The Justice Department suffered stinging defeats this week when federal judges ordered the release of two more Guantanamo prisoners – Kuwaiti Khaled Al Mutairi and Afghan national Mohammed Jawad. All told, the government has now failed to convince federal judges in 27 of 32 cases that the government can justify the detentions of Guantanamo Bay prisoners.
The bar for the government is extraordinarily low in habeas hearings. All the Justice Department has to do is demonstrate that a detained person might have committed some crime. The government does not have to prove a specific crime beyond a reasonable doubt. Yet, in most of the habeas cases, the government cannot produce even this bare minimum amount of credible evidence.
The staggering losses show that the government has been shockingly wrong in its detention policies. Seeking to save face, the government has been venue-shopping with the Gitmo cases – matching cases with the legal system most likely to produce a favorable outcome for the government.
Here’s how it works: If the government has reliable evidence untainted by abuse, it may send a detainee’s case to federal court. If the evidence is unreliable or tainted by abuse, the case goes to the military commissions where the standards are lower.
My client, Fayiz Mohammed Ahmed al-Kandari, is facing charges before a military commission based on evidence that an internal Department of Defense review found was “made up almost entirely of hearsay evidence recorded by unidentified individuals with no first-hand knowledge of the events they describe.”
Think about that for a minute. Fayiz has been detained for more than seven years on the flimsiest of evidence, so he gets to face a second-tier justice system that’s more tolerant of flimsy evidence. That’s if his case ever proceeds. After years of meticulous design and tweaks, the commission system has only managed to complete three cases.
Make no mistake about it, venue-shopping isn’t about justice for the detainees. It’s a desperate move by the government to rack up some wins. In these weak cases, however, perhaps there’s a better solution where both sides win – rehabilitation.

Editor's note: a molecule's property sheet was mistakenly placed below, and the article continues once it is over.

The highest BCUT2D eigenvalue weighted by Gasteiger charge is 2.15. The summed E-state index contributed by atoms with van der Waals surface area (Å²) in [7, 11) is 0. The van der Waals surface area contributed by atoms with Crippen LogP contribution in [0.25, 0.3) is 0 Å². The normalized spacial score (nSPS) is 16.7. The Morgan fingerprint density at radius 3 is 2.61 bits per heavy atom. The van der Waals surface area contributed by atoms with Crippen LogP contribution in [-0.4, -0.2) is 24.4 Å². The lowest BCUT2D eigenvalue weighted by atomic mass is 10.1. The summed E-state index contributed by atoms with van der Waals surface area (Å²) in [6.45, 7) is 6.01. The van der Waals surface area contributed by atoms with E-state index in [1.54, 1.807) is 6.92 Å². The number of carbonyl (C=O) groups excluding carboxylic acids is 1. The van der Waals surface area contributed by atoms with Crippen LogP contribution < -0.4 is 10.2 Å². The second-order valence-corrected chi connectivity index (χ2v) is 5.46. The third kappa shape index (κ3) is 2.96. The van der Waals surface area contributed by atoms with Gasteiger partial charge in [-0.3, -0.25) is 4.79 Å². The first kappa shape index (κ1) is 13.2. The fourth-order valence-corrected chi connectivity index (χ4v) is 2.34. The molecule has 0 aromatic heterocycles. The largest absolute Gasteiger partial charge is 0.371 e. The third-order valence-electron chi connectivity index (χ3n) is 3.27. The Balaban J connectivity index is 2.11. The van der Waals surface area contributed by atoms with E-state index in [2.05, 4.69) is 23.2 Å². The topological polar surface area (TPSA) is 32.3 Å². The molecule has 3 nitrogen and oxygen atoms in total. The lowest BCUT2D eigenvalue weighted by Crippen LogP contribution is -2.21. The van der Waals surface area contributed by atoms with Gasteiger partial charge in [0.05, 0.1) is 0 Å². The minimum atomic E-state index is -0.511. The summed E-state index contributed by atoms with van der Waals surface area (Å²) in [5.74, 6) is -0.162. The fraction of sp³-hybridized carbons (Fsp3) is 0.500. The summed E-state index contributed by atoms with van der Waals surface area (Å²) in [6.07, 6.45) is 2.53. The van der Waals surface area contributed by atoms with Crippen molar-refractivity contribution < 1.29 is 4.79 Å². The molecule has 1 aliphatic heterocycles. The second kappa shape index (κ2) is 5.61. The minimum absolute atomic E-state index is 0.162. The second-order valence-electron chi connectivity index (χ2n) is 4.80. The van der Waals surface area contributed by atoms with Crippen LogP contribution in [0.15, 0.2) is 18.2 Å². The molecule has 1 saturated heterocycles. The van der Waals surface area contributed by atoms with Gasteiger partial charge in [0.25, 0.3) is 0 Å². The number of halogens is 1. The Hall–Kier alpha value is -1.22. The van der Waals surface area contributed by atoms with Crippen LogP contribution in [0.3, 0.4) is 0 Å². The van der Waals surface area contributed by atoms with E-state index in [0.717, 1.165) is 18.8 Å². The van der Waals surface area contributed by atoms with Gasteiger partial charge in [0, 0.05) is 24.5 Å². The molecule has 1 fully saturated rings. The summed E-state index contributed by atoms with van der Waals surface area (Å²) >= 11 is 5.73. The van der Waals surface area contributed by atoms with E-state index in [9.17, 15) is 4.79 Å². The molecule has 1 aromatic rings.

On a recent trip to Kuwait, I was pleased to learn that Kuwait, like Saudi Arabia, had built a rehabilitation center in anticipation of the return of its four remaining citizens. The center comes at just the right time. One Kuwaiti, Khaled Al Mutairi, was ordered released this week and the remaining three, including Fayiz, have their habeas hearings scheduled in the next two months.
I was impressed by the well-designed and secure facility. The staff includes medical and religious specialists designed to treat not only the individual but also his entire family, a necessity for reintegration into society following nearly eight years of incarceration.
If government’s cases are so weak that federal judges are throwing them out of court, wouldn’t the administration’s time be better spent focusing on the successful reintegration of detainees back into society?
While there are some bad men at Guantanamo, most detainees are not “worst of the worst.” That’s certainly true in the case of the Kuwaitis. It’s time for us to work with Kuwait, one of our coalition partners in the global war on terror, to transfer and successfully rehabilitate its detainees. One Kuwaiti has already been ordered released due to a lack of evidence. More will certainly follow.
Lt. Col. Barry Wingard is a member of the Pennsylvania Air National Guard, who represents Fayiz al-Kandari, a Kuwaiti who has spent seven and a half years in U.S. custody at Guantanamo Bay without trial.
For a complete archive of al-Kandari’s case and links to Col. Wingard’s previous op-eds, please visit The Political Carnival.
"[DNC Chair Tom Perez] has gotten instructions from Bill Clinton not to let the party go to the Bernie Sanders folks." - Jonathan Allen, co-author of Shattered, revealing new material in the upcoming paperback release pic.twitter.com/dLEnwl7kIc— HootHootBerns 🌹🐦 (@HootHootBerns) May 3, 2018